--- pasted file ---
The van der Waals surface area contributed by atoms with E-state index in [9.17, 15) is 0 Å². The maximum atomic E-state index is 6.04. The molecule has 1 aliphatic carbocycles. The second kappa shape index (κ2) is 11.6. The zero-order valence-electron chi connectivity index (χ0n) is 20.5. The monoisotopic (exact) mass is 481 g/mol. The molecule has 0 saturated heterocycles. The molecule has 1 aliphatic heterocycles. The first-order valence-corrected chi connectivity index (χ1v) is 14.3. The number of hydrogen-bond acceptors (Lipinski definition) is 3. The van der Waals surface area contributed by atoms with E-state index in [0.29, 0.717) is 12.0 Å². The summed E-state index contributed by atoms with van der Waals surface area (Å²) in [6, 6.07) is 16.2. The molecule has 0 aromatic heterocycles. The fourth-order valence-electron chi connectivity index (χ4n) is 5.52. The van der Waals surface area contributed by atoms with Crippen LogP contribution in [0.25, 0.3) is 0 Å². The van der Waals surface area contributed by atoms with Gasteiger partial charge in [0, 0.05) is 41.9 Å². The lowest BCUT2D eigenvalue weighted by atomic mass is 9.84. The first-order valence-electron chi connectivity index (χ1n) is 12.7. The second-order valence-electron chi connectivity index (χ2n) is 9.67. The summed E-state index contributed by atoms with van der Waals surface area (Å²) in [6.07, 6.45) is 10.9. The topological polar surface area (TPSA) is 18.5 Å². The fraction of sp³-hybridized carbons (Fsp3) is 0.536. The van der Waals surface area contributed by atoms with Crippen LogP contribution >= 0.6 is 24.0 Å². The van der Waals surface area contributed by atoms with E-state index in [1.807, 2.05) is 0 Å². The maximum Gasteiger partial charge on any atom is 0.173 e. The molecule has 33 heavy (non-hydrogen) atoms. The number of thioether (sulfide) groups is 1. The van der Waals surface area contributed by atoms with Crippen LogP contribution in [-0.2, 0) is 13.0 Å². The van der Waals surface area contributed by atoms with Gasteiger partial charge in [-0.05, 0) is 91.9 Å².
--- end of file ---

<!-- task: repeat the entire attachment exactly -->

The van der Waals surface area contributed by atoms with E-state index in [9.17, 15) is 0 Å². The maximum atomic E-state index is 6.04. The molecule has 1 aliphatic carbocycles. The second kappa shape index (κ2) is 11.6. The zero-order valence-electron chi connectivity index (χ0n) is 20.5. The monoisotopic (exact) mass is 481 g/mol. The molecule has 0 saturated heterocycles. The molecule has 1 aliphatic heterocycles. The first-order valence-corrected chi connectivity index (χ1v) is 14.3. The number of hydrogen-bond acceptors (Lipinski definition) is 3. The van der Waals surface area contributed by atoms with E-state index in [0.29, 0.717) is 12.0 Å². The summed E-state index contributed by atoms with van der Waals surface area (Å²) in [6, 6.07) is 16.2. The molecule has 0 aromatic heterocycles. The fourth-order valence-electron chi connectivity index (χ4n) is 5.52. The van der Waals surface area contributed by atoms with Crippen LogP contribution in [0.25, 0.3) is 0 Å². The van der Waals surface area contributed by atoms with Gasteiger partial charge in [0, 0.05) is 41.9 Å². The lowest BCUT2D eigenvalue weighted by atomic mass is 9.84. The first-order valence-electron chi connectivity index (χ1n) is 12.7. The second-order valence-electron chi connectivity index (χ2n) is 9.67. The summed E-state index contributed by atoms with van der Waals surface area (Å²) in [6.07, 6.45) is 10.9. The topological polar surface area (TPSA) is 18.5 Å². The fraction of sp³-hybridized carbons (Fsp3) is 0.536. The van der Waals surface area contributed by atoms with Crippen LogP contribution >= 0.6 is 24.0 Å². The van der Waals surface area contributed by atoms with E-state index in [1.807, 2.05) is 0 Å². The maximum Gasteiger partial charge on any atom is 0.173 e. The molecule has 33 heavy (non-hydrogen) atoms. The number of thioether (sulfide) groups is 1. The van der Waals surface area contributed by atoms with Crippen LogP contribution in [-0.2, 0) is 13.0 Å². The van der Waals surface area contributed by atoms with Gasteiger partial charge in [-0.05, 0) is 91.9 Å².